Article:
Recently I had the chance to sample several Italian craft beers, courtesy of my more worldly beer geek friends, and it was an interesting opportunity to see the direction craft beer is taking outside of the more familiar beer loving countries.
Craft beer seems to be fostering a niche for itself in new locations by fitting into the existing culture in quirky and unexpected ways.
For instance, the Italian craft brews we sampled were purchased at a beer and book store (this may be as close to heaven on earth as it gets for me). While the store may not be able to boast about volume there was definitely enough variety to give pause to even the most ardent wine lover. Also, targeting book nerds in an effort to re-direct a bit of that nerdiness towards craft beer …brilliant.
An ad from one of the breweries we tried:
As I have long maintained, at their hearts beer geeks are, well, geeks; they appreciate quality over quantity, quirky over conventional, personal over generic and in this sense tapping into a previously untapped craft beer market may not be that complicated after all.
Look at the Italian Bruton Beer, who according to John Curtis from Eating Las Vegas, are creating beers that “are Belgian-inspired, but highly idiosyncratic and slap-my-ass-and-call-me-Sally delicious.”
Really, I could not say it any better myself.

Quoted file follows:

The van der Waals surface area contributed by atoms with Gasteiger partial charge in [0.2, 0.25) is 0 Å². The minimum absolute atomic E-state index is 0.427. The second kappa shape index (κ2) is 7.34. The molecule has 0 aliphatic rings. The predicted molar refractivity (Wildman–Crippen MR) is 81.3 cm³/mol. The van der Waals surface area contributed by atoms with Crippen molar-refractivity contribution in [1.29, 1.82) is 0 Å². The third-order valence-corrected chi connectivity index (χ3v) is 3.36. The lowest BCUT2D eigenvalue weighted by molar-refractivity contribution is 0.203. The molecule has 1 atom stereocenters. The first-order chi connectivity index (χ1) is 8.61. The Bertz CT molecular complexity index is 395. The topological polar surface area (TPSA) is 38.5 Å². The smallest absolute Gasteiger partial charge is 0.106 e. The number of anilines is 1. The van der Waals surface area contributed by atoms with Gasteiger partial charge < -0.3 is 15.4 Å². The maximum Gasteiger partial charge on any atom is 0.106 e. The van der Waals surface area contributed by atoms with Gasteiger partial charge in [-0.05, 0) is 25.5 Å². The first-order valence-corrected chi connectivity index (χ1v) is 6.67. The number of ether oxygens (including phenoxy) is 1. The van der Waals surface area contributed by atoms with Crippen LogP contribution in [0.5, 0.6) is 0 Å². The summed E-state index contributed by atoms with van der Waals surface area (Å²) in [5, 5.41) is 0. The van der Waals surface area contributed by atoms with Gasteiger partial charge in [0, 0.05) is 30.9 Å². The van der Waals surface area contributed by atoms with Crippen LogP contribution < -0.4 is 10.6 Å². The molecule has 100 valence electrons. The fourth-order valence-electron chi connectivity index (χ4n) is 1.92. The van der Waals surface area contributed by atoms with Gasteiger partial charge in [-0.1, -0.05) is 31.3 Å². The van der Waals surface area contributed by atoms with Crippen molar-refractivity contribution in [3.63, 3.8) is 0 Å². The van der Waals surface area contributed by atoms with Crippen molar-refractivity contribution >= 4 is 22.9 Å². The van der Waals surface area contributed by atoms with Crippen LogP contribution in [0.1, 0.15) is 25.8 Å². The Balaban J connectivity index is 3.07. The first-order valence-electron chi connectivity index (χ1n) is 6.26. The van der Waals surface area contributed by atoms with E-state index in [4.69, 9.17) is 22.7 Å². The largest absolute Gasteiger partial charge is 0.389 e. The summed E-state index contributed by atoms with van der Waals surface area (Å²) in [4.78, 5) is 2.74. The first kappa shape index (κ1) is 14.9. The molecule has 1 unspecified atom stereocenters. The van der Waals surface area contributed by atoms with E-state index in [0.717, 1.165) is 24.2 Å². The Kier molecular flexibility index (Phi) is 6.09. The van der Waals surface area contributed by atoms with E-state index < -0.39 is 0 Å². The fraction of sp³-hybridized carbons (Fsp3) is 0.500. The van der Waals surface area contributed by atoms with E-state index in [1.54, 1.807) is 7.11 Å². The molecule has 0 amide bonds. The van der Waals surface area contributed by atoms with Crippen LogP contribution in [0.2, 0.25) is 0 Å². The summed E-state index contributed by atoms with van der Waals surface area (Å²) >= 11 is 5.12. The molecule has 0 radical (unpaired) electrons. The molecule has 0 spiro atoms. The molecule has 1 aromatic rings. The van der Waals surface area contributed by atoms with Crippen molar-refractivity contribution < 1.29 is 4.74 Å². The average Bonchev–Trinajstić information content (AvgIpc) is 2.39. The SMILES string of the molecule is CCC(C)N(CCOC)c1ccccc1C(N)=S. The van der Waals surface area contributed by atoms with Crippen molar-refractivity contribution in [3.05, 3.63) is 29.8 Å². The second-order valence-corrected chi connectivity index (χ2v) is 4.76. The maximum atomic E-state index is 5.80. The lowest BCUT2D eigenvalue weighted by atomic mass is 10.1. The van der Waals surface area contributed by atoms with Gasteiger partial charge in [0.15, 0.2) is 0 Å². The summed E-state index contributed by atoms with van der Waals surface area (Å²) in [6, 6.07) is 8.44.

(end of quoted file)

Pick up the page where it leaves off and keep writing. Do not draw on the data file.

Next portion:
But as always I digress so I will get back to the beer; apologies in advance for my inept Italian I am sure I have garbled the beer names to the point of near illegibility:
Birra Amacord Tosca Chiara Doppio Malto [Lager] – Gold in colour, cloudy with a small amount of white head. Heavy on the malt and hop flavours compared to a North American Lager.
Piccolo birrificio clandestino Cinque E Cinque [Blonde] – Deep gold in colour and cloudy with white head. Sweet malt flavour and very smooth to drink.
Birrificio Bruton Stone [Blonde] – Gold and cloudy with white head. A very sweet and malty blonde. A blonde with a bit of a kick.
Piccolo birrificio clandestino Santa Giulia [American Brown Ale] – Brown and sediment heavy with caramel notes on the nose. Well-balanced with sweet malts and a bitter hoppy finish. Medium to full bodied beer.
Birrificio Bruton Lilith [Red Ale] – Red colour with lots of head. Hop heavy on the nose and fairly light bodied.
Birrificio Math LA 16 – Lots of caramel nose, very cloudy, amber colour and quite a decent amount of hop.
Overall Italian brewers seems to be embracing Belgian-inspired, cloudy, malt-forward beers with hops introduced to bitter the finish. The Italian beer we sampled played it safe flavour-wise (no watermelon anchovy beers here) and appeared to prioritize high-quality ingredients and subtle character.
Craft beer is definitely making inroads into new areas and expanding the beer geek legion in the process but I do not think wine has any need to be afraid of being replaced as Italians’ drink of choice …not yet anyway (mwah ha ha).